The Courier News from Blytheville, Arkansas on December 23, 1949 · Page 13
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The Courier News from Blytheville, Arkansas · Page 13

Blytheville, Arkansas
Issue Date:
Friday, December 23, 1949
Page 13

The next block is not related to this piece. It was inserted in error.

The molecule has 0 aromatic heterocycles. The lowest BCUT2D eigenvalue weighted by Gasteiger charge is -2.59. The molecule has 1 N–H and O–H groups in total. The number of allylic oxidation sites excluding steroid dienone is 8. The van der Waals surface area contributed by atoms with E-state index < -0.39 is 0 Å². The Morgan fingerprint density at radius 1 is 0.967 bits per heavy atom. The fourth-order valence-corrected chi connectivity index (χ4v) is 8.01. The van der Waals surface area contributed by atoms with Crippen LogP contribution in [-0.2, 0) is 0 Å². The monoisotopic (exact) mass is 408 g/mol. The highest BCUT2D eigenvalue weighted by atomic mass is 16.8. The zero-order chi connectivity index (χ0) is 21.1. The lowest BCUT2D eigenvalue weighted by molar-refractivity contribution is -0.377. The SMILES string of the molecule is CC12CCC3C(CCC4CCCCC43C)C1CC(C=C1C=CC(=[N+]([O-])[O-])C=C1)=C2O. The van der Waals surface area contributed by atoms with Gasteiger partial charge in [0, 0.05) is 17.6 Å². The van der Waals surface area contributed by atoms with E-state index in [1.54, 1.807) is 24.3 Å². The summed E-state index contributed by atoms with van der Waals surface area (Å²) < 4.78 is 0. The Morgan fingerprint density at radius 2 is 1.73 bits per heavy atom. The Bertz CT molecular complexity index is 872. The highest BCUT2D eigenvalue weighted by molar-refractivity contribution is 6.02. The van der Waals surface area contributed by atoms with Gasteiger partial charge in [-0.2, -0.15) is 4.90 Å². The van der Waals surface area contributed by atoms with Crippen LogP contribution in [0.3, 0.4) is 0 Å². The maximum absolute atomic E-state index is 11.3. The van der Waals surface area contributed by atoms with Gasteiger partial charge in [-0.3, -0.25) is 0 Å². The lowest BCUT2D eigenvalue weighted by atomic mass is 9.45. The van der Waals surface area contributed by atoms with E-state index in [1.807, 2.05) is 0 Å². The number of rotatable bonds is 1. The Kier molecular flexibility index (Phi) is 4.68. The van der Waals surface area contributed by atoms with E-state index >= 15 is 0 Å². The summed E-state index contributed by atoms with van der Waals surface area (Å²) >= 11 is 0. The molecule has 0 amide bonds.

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FRIDAY, DECEMBER 2S, 1949 Forecaster of Atomic Victory In World War II Had a Hand In Shipping Uranium to Reds By Felcr Edson N'EA Washington Correspondent WASHINGTON—<NEA>—Tlie House Un-American Activities Committee's investigation of war-time shipments of uranium to Russia wilt probably soon bring Into the open the name of Doris J] Pregcl (pronounced Prezhein. « _____ Preeel Is head of the Canadian Radium and Uranium Corporation of New York. The Committee's Chief Inwslifiator, Umk J. Riu-scll, has testified this Is the company from which the nii>-,slans were able to buy 800 pounds of uranium oxide and , V 500 pounds of uranium nitrate In R?il>r!l, 1943. The materials were *• 'shipped directly from Port Hope, Ontario. Canada, to Great Palis. Mont., and flown from there to Russia. Secretary of £'ate Dean Achcson has confirmed that shipments. were paid for by the U. S. Leml- Lease Administration, :\fter approva 1 by the Manhattan District Engineer. U. Gen. Leslie R. Groves was not aware O I this shipment or Its approval by his office until lie was informed of It by testimony from MaJ. George Racey Jordan Un- American Activities Committee. Since May, 1346. Pregel has had re|x>rted that the U.S. Immigration anrt Natural Sat ion Service wa.s considering deportation proceedings. Boris Pregel is something of a man of mystery, although his nume was mentioned in the famous Smyth report on atomic energy. Perha.]>s his most, cotoriul achievement was a prophecy, in January, 1Q41, that "Upon the outcome ot the race to unlock the energy of the much-pub- llcied U-235 (fissionable uranium) will rest victory in MIR European war, and also the future course of mankind's'social and economic development." . This was preiucd in the Miami, In the fall of 1940, Pregel tried to iJiterc,st the U.S. government In building up a stockpile of uranium and radium. He was told by the U.S. Council of National Defense that uranium was not a strategic material and there was no shortage. Nevertheless, in June, 1941, Pregel made an agreement with Columbia University that led to one of the first atomic fission experiments in the United States. Success of the Columbia experiments led Einstein, Urcy. Fermi and other scientists to urge [Resident Roosevelt to create an atomic energy project. Pregel has been given full credit for his part in this pioneer development by the Smyth Report and by Alexander Sachs, intermediary between the a'icJ the White, in his testimony before the original Congressional Atomic Energy Committee. * * • Pregel is an officer of the French BLYTHEVrLT-E (ARK.) COURIER NETO SOLVINO U-235." Ion of Engineers and Doctors of Science. The other two are former President Heib.rt Hoover— who received the award at the same ! time that Pregel was nonorcd—and ! Gen. D wight D. Eisenhower. Pix-gel j has in his files many letters from [U.S. government officials testifying | to his contributions to the American war effort for work clarified as secret. Pregel was horn at Odessa. FUis- ! sia, in 1803, of a well-to-do Jewish i family. i The Bolshevik revolution forced , the family, to flee, leaving all their i property to the CormmmisLs when ! tiic White Russian army evacuated EvenU|allJ , . Everybody apparently Ihought It i ncctecl ivitli the Belgian uranium was ;i pipe-drcnm. There was no | and radium rcfiniiK* c-rtel question of cen.sor.slnp then. This ! wiien the Nai.s invaded ihe low was before the U.S. got Into the war, i countries, Pregel made efforts to before the tirst nlorn was aplii, be- ! have Belgium's stockpile of uranium fore the Manhattan Project WHS moved to France for safe-keeping. founded to make the first bomb. 1 He went to France and became at- tached to the Ministry of Armaments. 1 In May, 1039, Pregcl came to the United States. lie was admitted on a Romanian passport and under the Romanian pas-sport and under the Romanian quota' He declared lie would take up permanent residence in this country. He returned to France twice in 1940, the last trip at the deatli of his father. While in France, a previous application for 'French citizenship was grunted and he returned to the U, S, on a French passport, with a non-quota visa. He was at first excluded by an Immigration Service board of special inquiry, but on appeal was admitted the next day. It is possible that some of the technicalities involved in these movements may he responsible lor Prog- cl's difficulties Iwlh the Immigration Service ; • • * When Pregcl first fame to tin 1 United Stales he was reported to j be worth in excess of a million dol- j ! lars. Associates say he is worth i | something less than this niiunmt 1 now. When Progcl came here there j ) wa.s only one North American pro-| | dncer of radium and uranium, the! I EUlorado Mining and Refining Co., j in the Great Dear Lake region of ' i northern Canada. He became a sales | njient for this producer and is given j credit for having broken the Urns- • i ;cl.s monopoly which had controlled j the world market up Ui this time, | Later he formed Canadian lladi- I um and Uranium Co., and became ; I its president. His brother. Alcxan- : ; dor Pregel, wa.s treasurer. Exact, op- ' j orations of this company are now i covered by atomic energy secrecy j regulations. When the Canadian government took over all radio-active mining I enterprises, (here were .several lawsuits tlic Pregcl inlere.sto. A criminal action was <li-missed by the \ governiDutu. Since Boris Prc'.;e! was I not extraditable to Canada, i i\il j action was then begun in New YoU by the Eldorado Minmg arid Re i fining Co.—now a Canadian gov- i ernment corporation—against Ca- nadiitn Radium and Uranium Co. The trial was held in camera and tlic record has been impounded Pregel has been married twice, j Hi.s wife, who died, was the i daughter of a Petrograrl lawyer. His second wife was the only daughter of W. AvxCMitieif, secretary of the Interior under the Kercnsky regime. He was, for n number of years, a clo-e friend of Henry Wallace, while Wallace wa.s vice-president and secretary of commerce. In bis 10-11 interview. Pregcl predicted, "111 a decadfi or sn may come the age of uranium ... If this develops, we can look forward to an unlimited supply of cheap power and fuel, an indefinite supply of raw materials, comfort for all with a minimum of labor—those things that .should remove the of poverty, envy and greed, make wars unthinkable and usher in a golden era for human beings." 10 years arc now almost up. If this is the marvelous age. of urin- him that Is dawning, Prepel will probably go down as one of its more fabulous characters, whatever the launlgratkm Service and the House Un-American Activities Committee do from here on out. PAGE THTKTEEN Constituent Assembly Cancels Sunday Session NEW DELHI —</)N— A Chiislirui member of the Indian constiiupnl assembly characterized ns "tin tyranny of the majority" n pruprjsn to hold (.he session on a Sunday. Mrs. Annie Mascarene of Travau- oore said Sundays were meant (or going to church. Assembly President Hajendra Prasad fixed the time of the sc^s to suit the convenience of churchgoers. GRHTINGS '- ! I ; t^cry oW Me joyj oiid p;; 01- j net oi the Yw.o/fde fee . : 1 •ou/s (h/j Chr/ifmcii. \nd may /ho New Year be >ne of abundnnl good \caMi and good fortune. t;' HEUER'S SHOE STORE ) 1^-\ '&a&crn& J // vyyieeuW^j flS 1 ^^.' • r; ' • ' " J ' •O.fc^-i»\ V'T" &/2K<>""--- "— ^fe^M^^^x^^ ')>C N> V * X * t f PAT 0'BRYAN JEWELER \ n\P X 'V^ .0 ,\\C. » r ^ N^ c^ o^ ^sQ° v-^* c,C^ 'jO '.\C _ rt **>**1^ Delta Lumber Co.